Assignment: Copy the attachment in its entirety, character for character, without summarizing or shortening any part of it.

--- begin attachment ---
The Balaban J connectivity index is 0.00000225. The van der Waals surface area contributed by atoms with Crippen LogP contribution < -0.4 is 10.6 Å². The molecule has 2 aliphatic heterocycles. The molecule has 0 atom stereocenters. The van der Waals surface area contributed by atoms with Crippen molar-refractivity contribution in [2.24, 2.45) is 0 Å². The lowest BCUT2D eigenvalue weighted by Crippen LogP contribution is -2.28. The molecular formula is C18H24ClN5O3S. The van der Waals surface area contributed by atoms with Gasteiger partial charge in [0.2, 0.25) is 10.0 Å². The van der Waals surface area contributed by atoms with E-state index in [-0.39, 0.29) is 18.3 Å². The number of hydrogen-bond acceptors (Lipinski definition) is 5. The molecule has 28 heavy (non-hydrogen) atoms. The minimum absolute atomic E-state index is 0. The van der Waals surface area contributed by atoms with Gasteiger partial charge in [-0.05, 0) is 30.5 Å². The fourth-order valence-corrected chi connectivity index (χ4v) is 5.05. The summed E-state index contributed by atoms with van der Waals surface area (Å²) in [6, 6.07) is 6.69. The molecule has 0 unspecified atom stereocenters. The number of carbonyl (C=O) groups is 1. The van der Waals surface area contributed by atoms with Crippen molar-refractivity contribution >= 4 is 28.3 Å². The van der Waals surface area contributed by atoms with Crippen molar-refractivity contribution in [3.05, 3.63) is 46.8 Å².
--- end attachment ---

The Balaban J connectivity index is 0.00000225. The van der Waals surface area contributed by atoms with Crippen LogP contribution < -0.4 is 10.6 Å². The molecule has 2 aliphatic heterocycles. The molecule has 0 atom stereocenters. The van der Waals surface area contributed by atoms with Crippen molar-refractivity contribution in [2.24, 2.45) is 0 Å². The lowest BCUT2D eigenvalue weighted by Crippen LogP contribution is -2.28. The molecular formula is C18H24ClN5O3S. The van der Waals surface area contributed by atoms with Gasteiger partial charge in [0.2, 0.25) is 10.0 Å². The van der Waals surface area contributed by atoms with E-state index in [-0.39, 0.29) is 18.3 Å². The number of hydrogen-bond acceptors (Lipinski definition) is 5. The molecule has 28 heavy (non-hydrogen) atoms. The minimum absolute atomic E-state index is 0. The van der Waals surface area contributed by atoms with Gasteiger partial charge in [-0.05, 0) is 30.5 Å². The fourth-order valence-corrected chi connectivity index (χ4v) is 5.05. The summed E-state index contributed by atoms with van der Waals surface area (Å²) in [6, 6.07) is 6.69. The molecule has 0 unspecified atom stereocenters. The number of carbonyl (C=O) groups is 1. The van der Waals surface area contributed by atoms with Crippen molar-refractivity contribution >= 4 is 28.3 Å². The van der Waals surface area contributed by atoms with Crippen molar-refractivity contribution in [3.05, 3.63) is 46.8 Å².